Even after Gwanghwamun Gate was destroyed by fire during the Imjin Waeran, a seven-year war waged between Joseon and Japan following the Japanese invasion of Korea in 1592, the space in front of the gate continued to house government buildings, including the Yukjo ("six ministries"). Gwanghwamun Gate was rebuilt at the original site when the Gyeongbokgung Palace was renovated during the reign of King Gojong, but moved to a new location east of the palace after the office of the Government-General of Joseon was built in the palace precincts after the coerced annexation of Korea by the Japanese Empire in 1910. The gate was rebuilt as a concrete structure during the Third Republic (1963–1972) but restored at its original location in 2008 after continued controversies over its location and building materials. While Gwanghwamun Gate underwent a cycle of destruction and restoration a few times, the open space in front of the gate remained as the center stage of Korean politics where Korean people gather together to exchange their views about various social and political issues. The area has grown into a symbol of democracy and harmony of Korean people as it passed through the most turbulent part of the Korean history.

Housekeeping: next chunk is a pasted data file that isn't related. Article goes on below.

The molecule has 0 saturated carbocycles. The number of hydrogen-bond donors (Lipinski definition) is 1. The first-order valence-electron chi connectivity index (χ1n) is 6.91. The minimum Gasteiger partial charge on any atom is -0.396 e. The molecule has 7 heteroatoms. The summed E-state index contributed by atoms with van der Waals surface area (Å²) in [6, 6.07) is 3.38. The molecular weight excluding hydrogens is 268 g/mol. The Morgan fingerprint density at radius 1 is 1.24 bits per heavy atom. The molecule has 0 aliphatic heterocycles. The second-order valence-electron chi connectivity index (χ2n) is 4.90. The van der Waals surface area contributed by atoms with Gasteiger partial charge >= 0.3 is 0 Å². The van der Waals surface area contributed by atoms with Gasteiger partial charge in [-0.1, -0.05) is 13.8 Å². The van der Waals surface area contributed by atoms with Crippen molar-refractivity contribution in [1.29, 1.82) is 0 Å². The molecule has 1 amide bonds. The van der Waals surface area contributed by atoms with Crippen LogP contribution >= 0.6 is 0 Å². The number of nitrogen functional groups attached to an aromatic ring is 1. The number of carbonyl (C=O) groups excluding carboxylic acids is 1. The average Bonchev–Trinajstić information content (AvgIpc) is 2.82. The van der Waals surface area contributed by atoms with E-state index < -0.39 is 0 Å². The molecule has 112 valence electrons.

The 2009 restoration of Gwanghwamun Gate returned the gate’s front space into a public square fulfilling its function and historical significance. It has recently undergone a large-scale renovation project aimed to meet new public demands with cutting-edge digital and multimedia facilities. Reopened in August 2022, Gwanghwamun Square shows historical significance of the site with Woldae, whose restoration had long been an ardent wish of all Korean people. The square is now expected to be used extensively not just for the daily activities of recreation but for main public events such as festivals.